Keeping your rabbit from stinking up the place mostly means keeping his cage nice and clean, which is worth every ounce of work. Avoid any harsh chemicals both during the cleaning process and as air fresheners. Luckily, your cottontail will naturally want to live in an unsoiled environment. He’ll be working with you, not against you.

Editors' Recommendations

Rebekkah Adams
Rebekkah’s been a writer and editor for more than 10 years, both in print and digital. In addition to writing about pets…
Looking to add corydoras to your aquarium? Here’s what you need to know first
Read this before bringing home a cory catfish to add to your tank
Two cory catfish hang out on the bottom of the tank

One thing you might not know about aquariums until you get one: Every tank needs a janitor, which may wind up just being you. When you first dive into this hobby, it can take a while to realize how much maintenance is really involved — don't think that the filter will do all the work. But if you want a little a help in that department, you can add a catfish to the fray. If you don't have a ton of experience with these bottom feeders, we recommend one of the corydoras since they're generally best for beginners.

What are corydoras?
This is a type of catfish, but there are actually more than 170 species to choose from. These are a well-known group of swimmers who get their name from their barbels, which look a bit like whiskers. While you'll find dozens of options in the pet store, you will likely narrow it down quickly based on the size of your tank, temperature, habitat you've chosen, and the other fish that they'll live with eventually.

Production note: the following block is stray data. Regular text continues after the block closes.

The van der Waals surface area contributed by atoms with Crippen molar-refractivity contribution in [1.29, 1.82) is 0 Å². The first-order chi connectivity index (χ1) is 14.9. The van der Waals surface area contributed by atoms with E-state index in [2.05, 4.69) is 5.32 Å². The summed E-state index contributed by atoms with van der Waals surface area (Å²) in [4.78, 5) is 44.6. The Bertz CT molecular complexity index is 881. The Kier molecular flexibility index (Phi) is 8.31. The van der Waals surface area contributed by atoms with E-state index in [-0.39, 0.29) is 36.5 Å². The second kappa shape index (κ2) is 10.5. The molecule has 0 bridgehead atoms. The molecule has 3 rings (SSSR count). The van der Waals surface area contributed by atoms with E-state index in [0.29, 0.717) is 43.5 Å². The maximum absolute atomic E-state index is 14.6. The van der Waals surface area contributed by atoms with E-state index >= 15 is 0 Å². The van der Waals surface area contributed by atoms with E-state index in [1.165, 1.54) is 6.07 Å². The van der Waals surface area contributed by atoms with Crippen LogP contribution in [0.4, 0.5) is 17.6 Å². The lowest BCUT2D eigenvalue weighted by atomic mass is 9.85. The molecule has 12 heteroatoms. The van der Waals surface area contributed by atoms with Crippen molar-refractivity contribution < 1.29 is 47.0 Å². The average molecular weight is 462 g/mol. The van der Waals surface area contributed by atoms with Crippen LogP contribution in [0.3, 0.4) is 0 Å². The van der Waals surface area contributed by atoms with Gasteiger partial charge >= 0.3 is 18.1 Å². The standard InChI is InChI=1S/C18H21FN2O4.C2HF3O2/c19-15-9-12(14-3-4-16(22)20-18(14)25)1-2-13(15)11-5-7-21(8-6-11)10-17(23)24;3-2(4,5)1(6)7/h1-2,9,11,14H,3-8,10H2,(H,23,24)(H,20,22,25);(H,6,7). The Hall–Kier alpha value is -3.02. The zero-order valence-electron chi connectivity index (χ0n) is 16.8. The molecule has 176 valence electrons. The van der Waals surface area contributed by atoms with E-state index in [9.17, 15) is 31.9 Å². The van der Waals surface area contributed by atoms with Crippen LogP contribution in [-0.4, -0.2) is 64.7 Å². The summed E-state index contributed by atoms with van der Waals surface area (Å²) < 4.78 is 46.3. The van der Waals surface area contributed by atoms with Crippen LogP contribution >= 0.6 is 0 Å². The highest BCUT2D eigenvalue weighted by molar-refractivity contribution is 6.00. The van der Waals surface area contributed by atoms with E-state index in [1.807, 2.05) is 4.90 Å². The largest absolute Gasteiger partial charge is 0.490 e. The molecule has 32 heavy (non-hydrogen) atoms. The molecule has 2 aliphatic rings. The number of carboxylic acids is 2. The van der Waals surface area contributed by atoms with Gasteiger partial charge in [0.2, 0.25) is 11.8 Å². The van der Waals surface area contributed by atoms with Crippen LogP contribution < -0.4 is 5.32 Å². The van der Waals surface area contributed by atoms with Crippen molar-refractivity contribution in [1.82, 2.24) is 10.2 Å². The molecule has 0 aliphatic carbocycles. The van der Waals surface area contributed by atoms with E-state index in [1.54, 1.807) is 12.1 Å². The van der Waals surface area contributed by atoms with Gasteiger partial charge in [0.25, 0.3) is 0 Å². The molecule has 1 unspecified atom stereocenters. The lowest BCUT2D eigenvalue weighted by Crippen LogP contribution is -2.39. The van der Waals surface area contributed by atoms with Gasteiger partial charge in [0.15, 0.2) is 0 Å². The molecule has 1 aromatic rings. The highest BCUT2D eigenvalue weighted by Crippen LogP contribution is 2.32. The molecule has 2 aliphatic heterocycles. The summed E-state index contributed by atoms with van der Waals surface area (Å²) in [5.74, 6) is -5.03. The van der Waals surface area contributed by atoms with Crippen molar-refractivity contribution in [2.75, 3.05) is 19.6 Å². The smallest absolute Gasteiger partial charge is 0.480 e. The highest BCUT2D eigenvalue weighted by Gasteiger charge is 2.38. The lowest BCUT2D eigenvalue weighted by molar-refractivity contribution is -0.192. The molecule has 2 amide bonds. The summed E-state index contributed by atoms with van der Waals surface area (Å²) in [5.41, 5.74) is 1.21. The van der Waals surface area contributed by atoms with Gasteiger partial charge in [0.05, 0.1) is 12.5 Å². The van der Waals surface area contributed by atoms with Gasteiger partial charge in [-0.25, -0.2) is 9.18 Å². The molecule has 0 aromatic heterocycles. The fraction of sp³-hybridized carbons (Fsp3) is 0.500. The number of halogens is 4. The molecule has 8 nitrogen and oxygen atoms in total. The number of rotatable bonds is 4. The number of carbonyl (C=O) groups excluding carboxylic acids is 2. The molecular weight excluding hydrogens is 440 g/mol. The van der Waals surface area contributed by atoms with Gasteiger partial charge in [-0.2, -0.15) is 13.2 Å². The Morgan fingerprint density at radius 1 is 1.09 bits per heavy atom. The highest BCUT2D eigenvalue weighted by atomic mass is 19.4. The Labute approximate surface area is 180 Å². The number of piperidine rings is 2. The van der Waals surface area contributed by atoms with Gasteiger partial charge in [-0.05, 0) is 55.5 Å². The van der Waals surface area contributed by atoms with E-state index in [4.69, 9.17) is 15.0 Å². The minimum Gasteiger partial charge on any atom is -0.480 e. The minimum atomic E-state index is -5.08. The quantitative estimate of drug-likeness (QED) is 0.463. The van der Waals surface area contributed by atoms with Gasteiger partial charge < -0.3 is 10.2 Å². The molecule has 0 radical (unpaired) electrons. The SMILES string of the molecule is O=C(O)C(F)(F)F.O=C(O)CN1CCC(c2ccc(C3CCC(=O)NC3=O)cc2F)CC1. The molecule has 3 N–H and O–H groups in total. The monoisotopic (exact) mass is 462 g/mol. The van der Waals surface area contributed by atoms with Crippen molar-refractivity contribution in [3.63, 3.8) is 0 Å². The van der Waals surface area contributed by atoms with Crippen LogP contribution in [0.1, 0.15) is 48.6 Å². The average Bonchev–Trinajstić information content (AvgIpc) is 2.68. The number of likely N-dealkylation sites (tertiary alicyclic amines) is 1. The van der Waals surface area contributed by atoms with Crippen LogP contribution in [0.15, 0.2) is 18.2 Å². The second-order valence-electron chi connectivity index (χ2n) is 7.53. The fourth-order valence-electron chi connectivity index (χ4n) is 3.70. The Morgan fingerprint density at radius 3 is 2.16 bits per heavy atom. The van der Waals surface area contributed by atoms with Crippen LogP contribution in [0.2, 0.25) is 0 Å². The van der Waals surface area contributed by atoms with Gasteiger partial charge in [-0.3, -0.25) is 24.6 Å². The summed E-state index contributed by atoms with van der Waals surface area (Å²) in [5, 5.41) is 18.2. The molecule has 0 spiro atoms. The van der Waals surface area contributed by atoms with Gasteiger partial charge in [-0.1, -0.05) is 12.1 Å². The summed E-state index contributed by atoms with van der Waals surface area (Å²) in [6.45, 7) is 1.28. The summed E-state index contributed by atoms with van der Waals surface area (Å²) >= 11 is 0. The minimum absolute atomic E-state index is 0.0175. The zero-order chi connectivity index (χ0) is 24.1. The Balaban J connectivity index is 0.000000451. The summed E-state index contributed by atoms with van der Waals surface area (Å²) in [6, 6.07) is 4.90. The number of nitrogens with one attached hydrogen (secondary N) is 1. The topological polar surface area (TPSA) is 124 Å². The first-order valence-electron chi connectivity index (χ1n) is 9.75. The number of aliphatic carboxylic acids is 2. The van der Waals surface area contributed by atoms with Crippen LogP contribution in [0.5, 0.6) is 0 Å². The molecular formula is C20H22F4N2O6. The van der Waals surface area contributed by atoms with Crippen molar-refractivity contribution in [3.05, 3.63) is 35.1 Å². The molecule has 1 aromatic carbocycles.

Are corydoras friendly?
Yes, corydoras are sweet and gentle fish. They particularly like spending time together, but get along with many others as well. In some cases, you should not buy just one as they'll get lonely. Instead grab a pair of the same type and watch them become best friends. You'll often see them as bottom feeders, well, at the base of the tank, but cory cats also come up to the surface for air or food from time to time.

Read more
Why do guinea pigs chatter their teeth? It’s not a good thing
Sounds guinea pigs make with their teeth and what each means
Guinea pig bares her teeth

Anyone who adopts a rodent should know they'll be overwhelmed by the teeth. Guinea pigs in particular have lots of dental needs and often use their chompers to communicate as well. Sadly, you won't see a happy piggy smile, so instead, you'll have to spend some time studying your piggy to decipher the mouth movements.

Oral health can also indicate bigger issues, which means you should keep a close eye on those pearly whites when you hear your pet grind, chatter, bare, or click them. So why do guinea pigs chatter their teeth? There are a few reasons, but none of them are particularly good.

Read more
Why is my hamster trying to escape? These are the 3 reasons
Hamsters are known for being little escape artists, but here's why
White hamster peeks out of his enclosure

Ever opened the door and had your dog or cat make a break for it? Even though they love us, lots of pets try to escape if given the chance. It's not a very well-thought-out plan though: They have no idea how good they have it in a temperature-controlled, safe, and cozy environment with unlimited access to good food. Yet somehow, they always seem to go for it when the opportunity presents itself.

Nearly all animals realize pretty quickly that they wish to return to their homes the second trouble presents itself. It's best, therefore, to prevent them from ever getting out in the first place. With that in mind, you might be wondering, why is my hamster trying to escape? Learning the reasons can help you prevent it from happening. 

Read more